Cryonics

Cryonics (from Greek κρύος kryos meaning ‘cold’) is the low-temperature preservation (usually at -196 ° C ) of people Who can not be sustained by contemporary medicine, with the Hope that resuscitation and restoration to full health May be feasible in the far future. [1] Cryopreservation of humans is not reversible with present technology; cryonicists hope that medical advances will someday allow cryopreserved people to be revived. [2]

Cryonics is considered to be part of the mainstream scientific community and is not part of normal medical practice. It is not known that it will be possible to revive a cryopreserved human being. Cryonics is a patient who has not experienced information-theoretic death . [3] Such views are at the speculative edge of medicine. [4]

Cryonics procedures can only begin after legal death , and cryonics “patients” are considered legally dead. Cryonics procedures ideally begin within minutes of cardiac arrest, [5] and use cryoprotectants to prevent ice formation during cryopreservation. [6] The first corpse to be cryopreserved was that of Dr. James Bedford in 1967. [7] As of 2014, about 250 bodies were cryopreserved in the United States , and 1,500 people had made arrangements for cryopreservation after their death death. [8]

Theory

Long-term memory is stored in cell structures and molecules within the brain . [9] In surgeries on the aortic arch , hypothermia is used to cool the body while the heart is stopped; This is done primarily for the purpose of reducing the metabolic rate, reducing the need for oxygen. The metabolic rate can be reduced by around 50% at 28 ° C, and by around 80% at 18 ° C or deep hypothermia. By keeping the brain at around 25 ° C (considered deep hypothermia), surgeries can stretch to be around a half-hour with very good neurological recovery rates; stretching that to 40 minutes increases the risk of neurological damage.[10]

Cryonics goes further than the mainstream consensus that the brain does not Cryonics controversially asserts that a human person survives even within an inactive brain that has been badly damaged and that it has been encoded in memory and personality. [3] [8] [11]Cryonicists argue that as long as the brain is intact, there is no fundamental barrier, given to the current understanding of physical law, to recovering its information content. Cryonicists argue that true “death” should be defined as “irreversible loss of brain information critical to personal identity,” rather than “inability to resuscitate” using current technology. [3] The cryonics argument that death does not occur as long as brain structure remains intact and theoretically rectifies some mainstream medical discussion in the context of the ethical concept of brain death and organ donation. [12] [13] [14]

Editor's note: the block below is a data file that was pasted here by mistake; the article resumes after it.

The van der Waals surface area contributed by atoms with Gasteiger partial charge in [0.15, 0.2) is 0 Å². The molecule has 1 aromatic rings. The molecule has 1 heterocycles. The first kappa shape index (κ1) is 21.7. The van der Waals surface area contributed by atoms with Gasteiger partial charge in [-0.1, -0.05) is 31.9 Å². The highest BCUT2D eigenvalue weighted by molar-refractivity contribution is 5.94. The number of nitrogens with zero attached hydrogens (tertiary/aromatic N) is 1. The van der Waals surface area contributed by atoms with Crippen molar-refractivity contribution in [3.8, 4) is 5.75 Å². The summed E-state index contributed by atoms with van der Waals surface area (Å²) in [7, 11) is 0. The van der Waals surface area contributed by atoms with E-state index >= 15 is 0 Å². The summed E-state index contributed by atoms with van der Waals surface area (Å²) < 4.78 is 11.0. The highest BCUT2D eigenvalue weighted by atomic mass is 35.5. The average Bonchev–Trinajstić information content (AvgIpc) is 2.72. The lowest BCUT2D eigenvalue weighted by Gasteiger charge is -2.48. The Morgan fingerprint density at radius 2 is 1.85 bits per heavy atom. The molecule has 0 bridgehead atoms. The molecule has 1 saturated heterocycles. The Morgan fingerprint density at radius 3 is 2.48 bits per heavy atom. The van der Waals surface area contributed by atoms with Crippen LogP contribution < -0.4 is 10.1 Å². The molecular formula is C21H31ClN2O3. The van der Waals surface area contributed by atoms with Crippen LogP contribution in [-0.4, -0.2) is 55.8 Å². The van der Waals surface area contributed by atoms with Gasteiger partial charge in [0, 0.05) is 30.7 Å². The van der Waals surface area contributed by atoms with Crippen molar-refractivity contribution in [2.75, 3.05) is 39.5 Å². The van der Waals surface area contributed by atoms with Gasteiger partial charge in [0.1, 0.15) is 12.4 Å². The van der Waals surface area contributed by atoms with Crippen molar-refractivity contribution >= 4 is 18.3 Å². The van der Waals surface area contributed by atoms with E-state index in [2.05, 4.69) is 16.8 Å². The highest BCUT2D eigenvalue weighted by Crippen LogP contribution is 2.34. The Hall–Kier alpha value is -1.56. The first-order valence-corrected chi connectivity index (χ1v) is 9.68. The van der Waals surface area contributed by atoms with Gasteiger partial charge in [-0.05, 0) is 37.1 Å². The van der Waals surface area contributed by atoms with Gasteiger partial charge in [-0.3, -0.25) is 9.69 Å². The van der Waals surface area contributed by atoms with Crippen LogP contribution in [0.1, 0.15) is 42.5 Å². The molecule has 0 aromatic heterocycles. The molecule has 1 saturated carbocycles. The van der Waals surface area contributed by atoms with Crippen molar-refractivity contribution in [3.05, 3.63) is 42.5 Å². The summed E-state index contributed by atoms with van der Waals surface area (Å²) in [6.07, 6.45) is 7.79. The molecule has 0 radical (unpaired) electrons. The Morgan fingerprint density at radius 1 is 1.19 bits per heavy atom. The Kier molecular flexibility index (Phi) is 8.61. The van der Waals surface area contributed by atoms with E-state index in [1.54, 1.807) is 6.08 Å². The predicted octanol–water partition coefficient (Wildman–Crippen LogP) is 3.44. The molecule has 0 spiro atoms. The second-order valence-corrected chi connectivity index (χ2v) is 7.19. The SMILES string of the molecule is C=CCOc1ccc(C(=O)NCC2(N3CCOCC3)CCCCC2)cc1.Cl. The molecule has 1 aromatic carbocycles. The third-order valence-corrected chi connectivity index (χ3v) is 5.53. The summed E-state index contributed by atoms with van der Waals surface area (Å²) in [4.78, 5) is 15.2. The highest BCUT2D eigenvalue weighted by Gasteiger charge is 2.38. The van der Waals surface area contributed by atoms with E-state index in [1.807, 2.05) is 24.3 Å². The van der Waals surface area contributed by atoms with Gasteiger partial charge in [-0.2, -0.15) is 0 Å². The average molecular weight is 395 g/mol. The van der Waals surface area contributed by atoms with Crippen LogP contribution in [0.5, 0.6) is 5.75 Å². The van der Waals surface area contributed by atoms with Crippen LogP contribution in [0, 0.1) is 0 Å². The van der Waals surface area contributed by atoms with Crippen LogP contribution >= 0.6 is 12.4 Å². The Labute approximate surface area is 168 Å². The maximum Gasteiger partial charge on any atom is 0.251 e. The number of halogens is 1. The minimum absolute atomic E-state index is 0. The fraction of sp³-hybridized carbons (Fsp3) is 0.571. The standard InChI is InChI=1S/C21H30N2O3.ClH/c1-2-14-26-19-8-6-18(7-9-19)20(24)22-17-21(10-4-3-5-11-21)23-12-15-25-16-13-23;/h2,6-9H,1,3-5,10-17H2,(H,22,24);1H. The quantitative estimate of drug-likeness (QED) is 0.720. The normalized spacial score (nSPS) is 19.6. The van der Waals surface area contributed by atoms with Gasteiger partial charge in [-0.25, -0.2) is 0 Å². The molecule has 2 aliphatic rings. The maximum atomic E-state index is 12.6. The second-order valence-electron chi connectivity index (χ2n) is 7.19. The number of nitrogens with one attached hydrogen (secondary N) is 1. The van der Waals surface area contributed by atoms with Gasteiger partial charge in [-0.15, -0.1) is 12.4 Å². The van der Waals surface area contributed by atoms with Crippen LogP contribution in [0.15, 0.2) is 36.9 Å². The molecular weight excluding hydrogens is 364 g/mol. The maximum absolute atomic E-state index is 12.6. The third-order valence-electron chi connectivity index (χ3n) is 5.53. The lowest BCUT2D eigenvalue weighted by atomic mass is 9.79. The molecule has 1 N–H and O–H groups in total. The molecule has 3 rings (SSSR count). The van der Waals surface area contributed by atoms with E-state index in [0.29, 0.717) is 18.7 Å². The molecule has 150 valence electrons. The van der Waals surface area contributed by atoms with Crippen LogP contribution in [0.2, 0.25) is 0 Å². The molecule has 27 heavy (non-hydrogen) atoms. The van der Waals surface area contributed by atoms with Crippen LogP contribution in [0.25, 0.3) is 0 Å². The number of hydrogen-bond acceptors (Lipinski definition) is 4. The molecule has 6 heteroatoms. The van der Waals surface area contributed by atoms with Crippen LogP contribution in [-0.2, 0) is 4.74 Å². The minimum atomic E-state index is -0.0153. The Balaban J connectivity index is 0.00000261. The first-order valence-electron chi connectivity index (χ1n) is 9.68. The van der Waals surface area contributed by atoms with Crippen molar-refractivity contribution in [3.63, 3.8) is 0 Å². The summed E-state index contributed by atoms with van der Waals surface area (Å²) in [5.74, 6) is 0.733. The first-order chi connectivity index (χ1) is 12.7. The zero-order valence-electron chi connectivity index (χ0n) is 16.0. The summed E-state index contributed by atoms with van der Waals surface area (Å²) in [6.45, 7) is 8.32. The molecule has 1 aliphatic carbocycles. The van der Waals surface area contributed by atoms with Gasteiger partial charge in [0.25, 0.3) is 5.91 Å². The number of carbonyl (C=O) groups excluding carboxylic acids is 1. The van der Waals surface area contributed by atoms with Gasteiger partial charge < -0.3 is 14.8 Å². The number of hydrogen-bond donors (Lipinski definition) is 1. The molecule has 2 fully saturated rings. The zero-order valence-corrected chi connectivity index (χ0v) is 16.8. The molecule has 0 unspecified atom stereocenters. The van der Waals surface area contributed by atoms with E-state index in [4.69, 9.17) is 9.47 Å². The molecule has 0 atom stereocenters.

Cryonics uses temperatures below -130 ° C , called cryopreservation , in an attempt to preserve the brain. Cryopreservation can be accomplished by freezing with cryoprotectant to reduce ice damage, or by vitrification to avoid ice damage. Even using the best methods, cryopreservation of whole bodies or brains is very damaging and irreversible with current technology.

Cryonics requires future technology to repair or regenerate tissue that is diseased, damaged, or missing. Brain repairs in particular will require analysis at the molecular level. This far-future technology is usually assumed to be nanomedicine based on molecular nanotechnology . [15] [16] [17] Biological repair methods [18] or mind uploading [19] have also been proposed.

Practice

Costs can include payment for medical care, and the payment of a tax credit. [20] [21] As of 2011, US cryopreservation costs can range from $ 28,000 to $ 200,000, and are often financed through life insurance. [20] KrioRus , which collectively stores in large dewars , charges $ 12,000 to $ 36,000 for the procedure. [22] Some patients opt for their head, rather than their whole body, cryopreserved. As of 2016, oven facilities exist in the world to retain cryopreserved bodies; three are in the US, and one is in Russia.[2] [23] As of 2014, about 250 people have been cryogenically preserved in the US, and around 1,500 more have been signed up to be preserved. [8]